e-mail to communicate throughout the company, and when the boss wasn't
looking, a paper airplane.  When the boss placed something on my desk to do,
I asked about the urgency of it.  Was it more important than the 10 other
stuff she put on my desk?  I stood my ground when an unreasonable time frame
was given to me.  She knew that I am a very competent person and backed off
when I told her about the unreasonableness of the time frame.  I learned
that standing my ground in a friendly and reasonable way was not going to
make me lose my job.  In fact, working myself to death and accepting
everything given to me only created more work and stress for me.  There was
always more work that can be given to me.  I have to control the flow.

Several other things I've learned.  One is to not indulge in gossip.  Gossip
only increases your malice toward the person you have to work with.  If
you're going to spend most of your day with that person, why make yourself
feel bad?  Also, gossip will spread around and will reach the person you're
talking about's ear.  Boy, you wouldn't want that!  Also, people who are
complainers (though I always listen to them with patience and a nod), give a
far worse off impression of themselves than the person they're gossiping
about.  When I listen to those people (and I listen because people need to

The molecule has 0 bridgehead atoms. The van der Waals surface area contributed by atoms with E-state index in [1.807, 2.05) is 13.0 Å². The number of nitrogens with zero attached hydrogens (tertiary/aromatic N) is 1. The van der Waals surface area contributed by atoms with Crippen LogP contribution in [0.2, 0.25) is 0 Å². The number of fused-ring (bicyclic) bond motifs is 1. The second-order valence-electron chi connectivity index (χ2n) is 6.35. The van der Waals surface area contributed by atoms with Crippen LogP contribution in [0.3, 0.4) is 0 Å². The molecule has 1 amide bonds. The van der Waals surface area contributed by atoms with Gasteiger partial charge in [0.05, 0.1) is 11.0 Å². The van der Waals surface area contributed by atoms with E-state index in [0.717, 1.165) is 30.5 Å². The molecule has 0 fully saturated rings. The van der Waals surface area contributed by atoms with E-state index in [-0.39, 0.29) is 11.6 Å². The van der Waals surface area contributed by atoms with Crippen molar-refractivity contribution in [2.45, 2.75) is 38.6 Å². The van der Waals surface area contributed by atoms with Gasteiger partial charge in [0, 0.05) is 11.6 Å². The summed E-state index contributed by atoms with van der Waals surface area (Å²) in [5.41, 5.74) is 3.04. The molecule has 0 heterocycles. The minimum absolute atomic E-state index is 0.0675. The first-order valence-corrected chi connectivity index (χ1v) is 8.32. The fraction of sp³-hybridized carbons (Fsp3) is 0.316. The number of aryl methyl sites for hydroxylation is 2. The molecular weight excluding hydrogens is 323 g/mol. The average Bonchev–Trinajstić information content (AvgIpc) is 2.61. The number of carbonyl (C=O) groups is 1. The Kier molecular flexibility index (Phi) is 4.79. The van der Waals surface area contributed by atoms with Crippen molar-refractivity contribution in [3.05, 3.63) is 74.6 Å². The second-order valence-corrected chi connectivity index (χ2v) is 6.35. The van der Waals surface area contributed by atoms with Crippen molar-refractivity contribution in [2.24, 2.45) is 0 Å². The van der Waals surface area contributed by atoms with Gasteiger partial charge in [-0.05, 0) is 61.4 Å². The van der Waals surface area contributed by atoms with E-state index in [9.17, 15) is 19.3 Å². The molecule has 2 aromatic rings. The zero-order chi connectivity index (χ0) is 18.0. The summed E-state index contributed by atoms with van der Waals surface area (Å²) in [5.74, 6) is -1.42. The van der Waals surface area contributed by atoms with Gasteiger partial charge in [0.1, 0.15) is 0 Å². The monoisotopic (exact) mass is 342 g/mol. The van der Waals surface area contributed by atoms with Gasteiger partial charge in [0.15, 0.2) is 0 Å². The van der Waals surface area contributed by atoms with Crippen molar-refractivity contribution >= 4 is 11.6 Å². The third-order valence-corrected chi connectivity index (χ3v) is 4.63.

vent), my thought was that I would not trust this person with my
confidential stuff, nor would I trust them to be good friends.  I see them
more as cowards trying to do malice behind someone's back instead of being
upfront with their source of problems.

Another, always go out for lunch, even if it's just sitting in your car.
Get out of that environment, even if only for an hour!  Listen to spiritual
tapes as you're wolfing down your sandwich (meat or whatever).  Be assertive
about having your lunch hour.

Make a sacred time for you to do relaxation exercises.  Yoga is great for
this.  After yoga, my body feels loosy goosy.

A sense of humor is CRITICAL.  It helps distance you from the situation, and
is a great tool for making people like you.  And in a corporation, people
liking you makes a difference between you having an ulcer or not.  Also,
when people like you, they're more willing to listen to what you have to
say, and are more protective of you, instead of acting against you.  This